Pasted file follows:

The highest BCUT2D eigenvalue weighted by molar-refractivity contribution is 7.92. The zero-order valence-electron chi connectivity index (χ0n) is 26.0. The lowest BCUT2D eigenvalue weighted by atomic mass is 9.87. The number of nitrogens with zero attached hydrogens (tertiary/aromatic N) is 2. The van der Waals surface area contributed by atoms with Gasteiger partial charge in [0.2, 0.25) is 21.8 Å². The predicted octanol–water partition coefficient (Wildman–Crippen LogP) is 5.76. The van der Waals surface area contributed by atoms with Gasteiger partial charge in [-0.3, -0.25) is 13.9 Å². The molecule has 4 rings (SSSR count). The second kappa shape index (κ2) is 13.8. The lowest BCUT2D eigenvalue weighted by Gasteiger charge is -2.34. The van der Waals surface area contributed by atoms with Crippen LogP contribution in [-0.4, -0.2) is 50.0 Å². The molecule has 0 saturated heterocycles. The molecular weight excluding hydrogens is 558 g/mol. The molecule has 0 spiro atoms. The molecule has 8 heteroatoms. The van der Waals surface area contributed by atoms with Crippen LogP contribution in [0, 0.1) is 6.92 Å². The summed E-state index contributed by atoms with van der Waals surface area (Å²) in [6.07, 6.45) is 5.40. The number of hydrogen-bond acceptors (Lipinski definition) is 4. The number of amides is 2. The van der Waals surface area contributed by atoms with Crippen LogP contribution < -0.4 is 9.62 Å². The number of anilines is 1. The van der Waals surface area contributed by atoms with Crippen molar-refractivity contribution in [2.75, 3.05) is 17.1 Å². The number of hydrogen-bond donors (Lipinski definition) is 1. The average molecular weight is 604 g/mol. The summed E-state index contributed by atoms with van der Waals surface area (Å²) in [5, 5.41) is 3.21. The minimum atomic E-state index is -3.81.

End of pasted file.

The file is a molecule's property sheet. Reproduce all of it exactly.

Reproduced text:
The highest BCUT2D eigenvalue weighted by molar-refractivity contribution is 7.92. The zero-order valence-electron chi connectivity index (χ0n) is 26.0. The lowest BCUT2D eigenvalue weighted by atomic mass is 9.87. The number of nitrogens with zero attached hydrogens (tertiary/aromatic N) is 2. The van der Waals surface area contributed by atoms with Gasteiger partial charge in [0.2, 0.25) is 21.8 Å². The predicted octanol–water partition coefficient (Wildman–Crippen LogP) is 5.76. The van der Waals surface area contributed by atoms with Gasteiger partial charge in [-0.3, -0.25) is 13.9 Å². The molecule has 4 rings (SSSR count). The second kappa shape index (κ2) is 13.8. The lowest BCUT2D eigenvalue weighted by Gasteiger charge is -2.34. The van der Waals surface area contributed by atoms with Crippen LogP contribution in [-0.4, -0.2) is 50.0 Å². The molecule has 0 saturated heterocycles. The molecular weight excluding hydrogens is 558 g/mol. The molecule has 0 spiro atoms. The molecule has 8 heteroatoms. The van der Waals surface area contributed by atoms with Crippen LogP contribution in [0, 0.1) is 6.92 Å². The summed E-state index contributed by atoms with van der Waals surface area (Å²) in [6.07, 6.45) is 5.40. The number of hydrogen-bond acceptors (Lipinski definition) is 4. The number of amides is 2. The van der Waals surface area contributed by atoms with Crippen LogP contribution < -0.4 is 9.62 Å². The number of anilines is 1. The van der Waals surface area contributed by atoms with Crippen molar-refractivity contribution in [2.75, 3.05) is 17.1 Å². The number of hydrogen-bond donors (Lipinski definition) is 1. The average molecular weight is 604 g/mol. The summed E-state index contributed by atoms with van der Waals surface area (Å²) in [5, 5.41) is 3.21. The minimum atomic E-state index is -3.81.